Speaker
Biography:

Wen-Hao Su is a 4th year Ph.D. candidate at the School of Biosystems and Food Engineering, University College Dublin (UCD), Ireland, and also a visiting academic at the School of Chemical Engineering, university of Birmingham, UK. He mainly engages in the study of food science, spectroscopy, image processing and chemometrics. He completed his undergraduate degree (2012) and graduate degree (2012) both in Food Science and Engineering. Up to now, he has served as the reviewers of several SCI journals (such as Drying Technology, Trends in Food Science & Technology) and published 26 academic papers as the first author, including 12 SCI papers in the peer-review journals including Critical Reviews in Food Science and Nutrition, Comprehensive Reviews in Food Science and Food Safety, Talanta, Journal of Food Engineering, Computers and Electronics in Agriculture. He has also finished two chapters of two English academic books. He has been successful in gaining funding awards to support her research activities, including a UCD-CSC Scholarship supported by of University College Dublin (UCD) and China Scholarship Council (CSC), a UCD seed funding award, and a ERASMUS plus award of quantitative tools for sustainable food and energy in the food chain (Q-Safe) supported by European Union.

 

Abstract:

The cooking loss (CL) of sweet potato mainly consists of moisture and organic material such as volatile constituents. The primary objective of this research was to demonstrate the superiority of applying near infrared (NIR) hyperspectral imaging and Fourier transform mid infrared (FT-MIR) microspectroscopy for non-destructive determination of sweet potato CL.  Method(s) and Results: Both mentioned NIR and FT-MIR technologies were explored to investigate how constituent elements of sweet potato change during cooking, and in the meantime, to identify sweet potato varieties. Partial least square discriminant analysis (PLSDA) model was established to classify varieties of sweet potato, and the correct classification rate of the PLSDA model using Spectral Set I (964–1645 nm) reached as high as 100%. A few partial least squares regression (PLSR) and support vector machine regression (SVMR) models were developed using different spectral sets and pre-processing methods to detect tuber CL. After, competitive adaptive reweighted sampling (CARS) was introduced to our study to choose incipient feature wavelengths from three spectral subsets related to tuber CL. Based on 8 feature variables selected from Spectral Set I, CARS-SVMR model performed best with the highest coefficient of determination in prediction (R2P) of 0.893 and the lowest root mean square error of prediction (RMSEP) of 0.075. Then, these three subsets of feature wavelengths selected by CARS were re-optimized by using successive projections algorithm (SPA). With 7 feature variables from Spectral Set II (3996–600 cm−1) suggested by CARS-SPA, the CARS-SPA-PLSR model predicted tuber CL with R2P of 0.773 and RMSEP of 0.079. Moreover, the CARS-SPA-PLSR model using 5 wavelengths from Spectral Set I exhibited the best prediction result, with R2P of 0.913 and RMSEP of 0.058.  Conclusions: Although the result obtained in NIR hyperspectral imaging spectroscopy is better than that acquired with FT-MIR microspectroscopy, both techniques are capable of determining sweet potato CL in an indirect but effective way, and the CARS-SPA is an effective approach for feature wavelength extraction.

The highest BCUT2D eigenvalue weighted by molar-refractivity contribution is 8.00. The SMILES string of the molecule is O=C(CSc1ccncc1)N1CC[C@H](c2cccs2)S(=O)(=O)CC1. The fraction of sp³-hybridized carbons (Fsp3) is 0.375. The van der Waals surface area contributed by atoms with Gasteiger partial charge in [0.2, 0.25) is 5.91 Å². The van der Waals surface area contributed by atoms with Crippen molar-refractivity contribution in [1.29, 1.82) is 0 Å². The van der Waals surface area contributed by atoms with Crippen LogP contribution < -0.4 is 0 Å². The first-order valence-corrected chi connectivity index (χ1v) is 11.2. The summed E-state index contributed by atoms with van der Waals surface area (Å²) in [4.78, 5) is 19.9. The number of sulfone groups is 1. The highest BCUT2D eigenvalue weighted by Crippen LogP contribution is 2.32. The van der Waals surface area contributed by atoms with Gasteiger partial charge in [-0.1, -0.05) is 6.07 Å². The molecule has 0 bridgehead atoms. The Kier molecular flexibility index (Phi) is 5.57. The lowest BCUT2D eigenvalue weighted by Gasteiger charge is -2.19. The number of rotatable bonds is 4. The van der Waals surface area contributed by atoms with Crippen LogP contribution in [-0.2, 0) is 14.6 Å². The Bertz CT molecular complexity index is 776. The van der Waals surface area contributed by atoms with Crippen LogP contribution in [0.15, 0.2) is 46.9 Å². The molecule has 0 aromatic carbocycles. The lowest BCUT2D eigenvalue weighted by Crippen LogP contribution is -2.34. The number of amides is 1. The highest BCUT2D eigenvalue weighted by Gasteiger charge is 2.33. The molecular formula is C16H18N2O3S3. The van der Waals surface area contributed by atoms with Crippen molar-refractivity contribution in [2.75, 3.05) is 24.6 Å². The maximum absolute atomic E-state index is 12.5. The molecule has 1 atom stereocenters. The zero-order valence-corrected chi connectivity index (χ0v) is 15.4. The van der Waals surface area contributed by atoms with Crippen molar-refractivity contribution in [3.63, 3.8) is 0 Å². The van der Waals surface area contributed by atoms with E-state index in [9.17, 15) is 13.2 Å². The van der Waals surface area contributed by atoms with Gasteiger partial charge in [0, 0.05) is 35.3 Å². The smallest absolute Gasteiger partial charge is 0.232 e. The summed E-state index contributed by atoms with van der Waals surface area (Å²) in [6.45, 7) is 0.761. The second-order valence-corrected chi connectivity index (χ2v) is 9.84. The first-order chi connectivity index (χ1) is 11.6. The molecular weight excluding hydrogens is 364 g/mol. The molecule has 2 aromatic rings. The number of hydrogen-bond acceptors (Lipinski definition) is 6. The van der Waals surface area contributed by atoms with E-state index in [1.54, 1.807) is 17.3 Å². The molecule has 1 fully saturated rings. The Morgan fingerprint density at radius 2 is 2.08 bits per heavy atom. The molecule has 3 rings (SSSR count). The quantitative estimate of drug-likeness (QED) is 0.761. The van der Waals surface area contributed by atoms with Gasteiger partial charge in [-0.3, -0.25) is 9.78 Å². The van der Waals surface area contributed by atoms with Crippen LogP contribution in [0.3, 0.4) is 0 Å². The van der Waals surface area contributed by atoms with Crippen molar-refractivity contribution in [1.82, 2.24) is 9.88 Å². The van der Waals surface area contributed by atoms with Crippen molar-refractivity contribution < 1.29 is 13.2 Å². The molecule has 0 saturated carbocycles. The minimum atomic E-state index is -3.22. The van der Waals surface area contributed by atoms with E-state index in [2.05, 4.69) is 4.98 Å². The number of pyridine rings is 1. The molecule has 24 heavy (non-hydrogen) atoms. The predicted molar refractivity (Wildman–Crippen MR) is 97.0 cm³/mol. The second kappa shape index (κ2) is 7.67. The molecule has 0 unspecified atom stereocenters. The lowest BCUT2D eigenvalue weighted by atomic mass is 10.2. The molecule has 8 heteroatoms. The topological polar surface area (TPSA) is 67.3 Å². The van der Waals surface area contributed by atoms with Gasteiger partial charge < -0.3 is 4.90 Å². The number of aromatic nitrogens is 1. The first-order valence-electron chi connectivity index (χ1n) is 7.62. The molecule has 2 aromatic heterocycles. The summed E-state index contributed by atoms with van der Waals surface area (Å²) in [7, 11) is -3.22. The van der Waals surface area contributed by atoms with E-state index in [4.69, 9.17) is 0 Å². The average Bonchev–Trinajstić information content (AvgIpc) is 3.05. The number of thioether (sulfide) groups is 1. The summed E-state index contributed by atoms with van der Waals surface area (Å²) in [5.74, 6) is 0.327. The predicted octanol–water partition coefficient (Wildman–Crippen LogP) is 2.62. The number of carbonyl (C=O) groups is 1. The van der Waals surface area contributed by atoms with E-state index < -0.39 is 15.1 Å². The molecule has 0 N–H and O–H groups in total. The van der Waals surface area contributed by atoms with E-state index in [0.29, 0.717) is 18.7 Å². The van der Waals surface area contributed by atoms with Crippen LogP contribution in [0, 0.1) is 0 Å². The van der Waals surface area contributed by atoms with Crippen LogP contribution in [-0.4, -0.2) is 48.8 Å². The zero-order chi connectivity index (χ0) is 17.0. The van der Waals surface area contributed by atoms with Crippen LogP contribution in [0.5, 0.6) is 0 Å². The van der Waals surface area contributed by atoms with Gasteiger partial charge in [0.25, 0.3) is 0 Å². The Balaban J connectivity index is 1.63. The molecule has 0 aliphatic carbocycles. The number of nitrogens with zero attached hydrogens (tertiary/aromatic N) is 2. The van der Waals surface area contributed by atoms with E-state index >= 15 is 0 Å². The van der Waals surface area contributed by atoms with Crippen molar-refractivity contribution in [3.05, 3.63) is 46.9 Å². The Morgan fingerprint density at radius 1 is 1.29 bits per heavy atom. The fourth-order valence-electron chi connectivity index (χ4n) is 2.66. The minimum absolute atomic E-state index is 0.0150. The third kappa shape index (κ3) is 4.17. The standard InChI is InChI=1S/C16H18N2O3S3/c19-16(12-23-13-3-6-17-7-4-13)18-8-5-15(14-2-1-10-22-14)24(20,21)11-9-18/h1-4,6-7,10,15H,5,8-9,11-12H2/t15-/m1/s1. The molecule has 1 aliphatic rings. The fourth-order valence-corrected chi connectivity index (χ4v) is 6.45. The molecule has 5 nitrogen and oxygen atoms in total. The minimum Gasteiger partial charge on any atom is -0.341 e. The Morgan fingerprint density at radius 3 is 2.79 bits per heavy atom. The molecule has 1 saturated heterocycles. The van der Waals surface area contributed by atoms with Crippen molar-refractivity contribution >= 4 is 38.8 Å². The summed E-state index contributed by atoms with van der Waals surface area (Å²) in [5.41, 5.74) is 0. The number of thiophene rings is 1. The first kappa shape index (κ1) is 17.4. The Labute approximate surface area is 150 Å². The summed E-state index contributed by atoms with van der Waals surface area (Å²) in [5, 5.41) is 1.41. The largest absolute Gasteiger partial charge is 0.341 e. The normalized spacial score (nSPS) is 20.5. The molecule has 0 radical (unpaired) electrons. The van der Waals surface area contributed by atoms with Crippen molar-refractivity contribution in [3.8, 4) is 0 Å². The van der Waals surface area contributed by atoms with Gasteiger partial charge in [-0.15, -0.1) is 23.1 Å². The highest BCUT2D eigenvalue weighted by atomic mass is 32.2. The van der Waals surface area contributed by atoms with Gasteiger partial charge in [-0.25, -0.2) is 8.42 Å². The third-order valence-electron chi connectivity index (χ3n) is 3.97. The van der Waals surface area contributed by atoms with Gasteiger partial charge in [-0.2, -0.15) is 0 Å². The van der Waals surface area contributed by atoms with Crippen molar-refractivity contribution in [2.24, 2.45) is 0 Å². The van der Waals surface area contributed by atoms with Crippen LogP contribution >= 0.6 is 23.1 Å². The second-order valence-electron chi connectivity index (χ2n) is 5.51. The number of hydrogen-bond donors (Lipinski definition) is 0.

Speaker
Biography:

Abstract:

This research investigated and compared the proximate composition, microscopic and thermal properties of some grains (maize, wheat, and millet), a root crop (cassava) and a leguminous crop (bambara nut) with the intent to formulate novel food product with the desired characteristics for industrial processing. Native cassava flour is known to exhibit physicochemical characteristics that discourages its applications in food systems. However, composite flour formulation and the use of additives have the capacity to encourage the use of unmodified cassava flour to process food of an acceptable standard. Bambara nut is however, a leguminous crop but very high in ash and mineral contents which affects the taste and flavour of products produced from it. Furthermore, the high mineral composition of bambara nut contributes to increased anti-nutrients that contribute to high energy requirement during processing. Thus, these studies were carried out in response to processing needs. The results obtained showed increased starchy materials of the maize grain compared to the other grains while the bambara nut, been a legume, has the least carbohydrate content. Microscopically, the millet flour showed silvered-white indentations that evidenced presence of protein in the intact structure, unlike the other grains. The increased content of protein in the maize could be attributed to increased activity of α-amylase in the maize grain soaked for 48 hrs. The DSC of the flours indicates the A+V-type polymorphs were present in the flours. Wheat and maize flours contained high values of the amylose that could have contributed to the increased values of the enthalpy in their flours, although maturity of the grain during harvest could influence the amylose content and consequently, the enthalpy of foods. The FTIR-Spectroscopic studies showed that the millet flour possessed more ordered structure compared to the other grains. However, the bambara nut flour has the highest ordered structure. Furthermore, cassava with more peaks contained more polymorphs and is expected to possess more complex structure.